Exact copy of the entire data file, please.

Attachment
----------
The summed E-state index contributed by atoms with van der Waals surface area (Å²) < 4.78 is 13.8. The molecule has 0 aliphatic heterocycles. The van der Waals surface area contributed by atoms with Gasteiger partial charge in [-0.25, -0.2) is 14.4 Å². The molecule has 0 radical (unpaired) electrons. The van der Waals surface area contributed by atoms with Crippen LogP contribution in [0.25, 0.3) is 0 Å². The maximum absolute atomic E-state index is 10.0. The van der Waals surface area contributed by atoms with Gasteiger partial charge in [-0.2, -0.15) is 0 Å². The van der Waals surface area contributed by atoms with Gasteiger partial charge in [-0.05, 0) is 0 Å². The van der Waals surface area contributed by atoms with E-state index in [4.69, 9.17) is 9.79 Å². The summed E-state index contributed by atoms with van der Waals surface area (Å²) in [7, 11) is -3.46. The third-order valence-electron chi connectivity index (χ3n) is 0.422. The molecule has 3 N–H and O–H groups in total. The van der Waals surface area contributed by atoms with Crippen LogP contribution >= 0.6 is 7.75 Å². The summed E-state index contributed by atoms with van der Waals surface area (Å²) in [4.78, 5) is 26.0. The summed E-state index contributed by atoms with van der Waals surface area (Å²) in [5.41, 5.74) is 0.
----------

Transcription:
The summed E-state index contributed by atoms with van der Waals surface area (Å²) < 4.78 is 13.8. The molecule has 0 aliphatic heterocycles. The van der Waals surface area contributed by atoms with Gasteiger partial charge in [-0.25, -0.2) is 14.4 Å². The molecule has 0 radical (unpaired) electrons. The van der Waals surface area contributed by atoms with Crippen LogP contribution in [0.25, 0.3) is 0 Å². The maximum absolute atomic E-state index is 10.0. The van der Waals surface area contributed by atoms with Gasteiger partial charge in [-0.2, -0.15) is 0 Å². The van der Waals surface area contributed by atoms with Gasteiger partial charge in [-0.05, 0) is 0 Å². The van der Waals surface area contributed by atoms with E-state index in [4.69, 9.17) is 9.79 Å². The summed E-state index contributed by atoms with van der Waals surface area (Å²) in [7, 11) is -3.46. The third-order valence-electron chi connectivity index (χ3n) is 0.422. The molecule has 3 N–H and O–H groups in total. The van der Waals surface area contributed by atoms with Crippen LogP contribution >= 0.6 is 7.75 Å². The summed E-state index contributed by atoms with van der Waals surface area (Å²) in [4.78, 5) is 26.0. The summed E-state index contributed by atoms with van der Waals surface area (Å²) in [5.41, 5.74) is 0.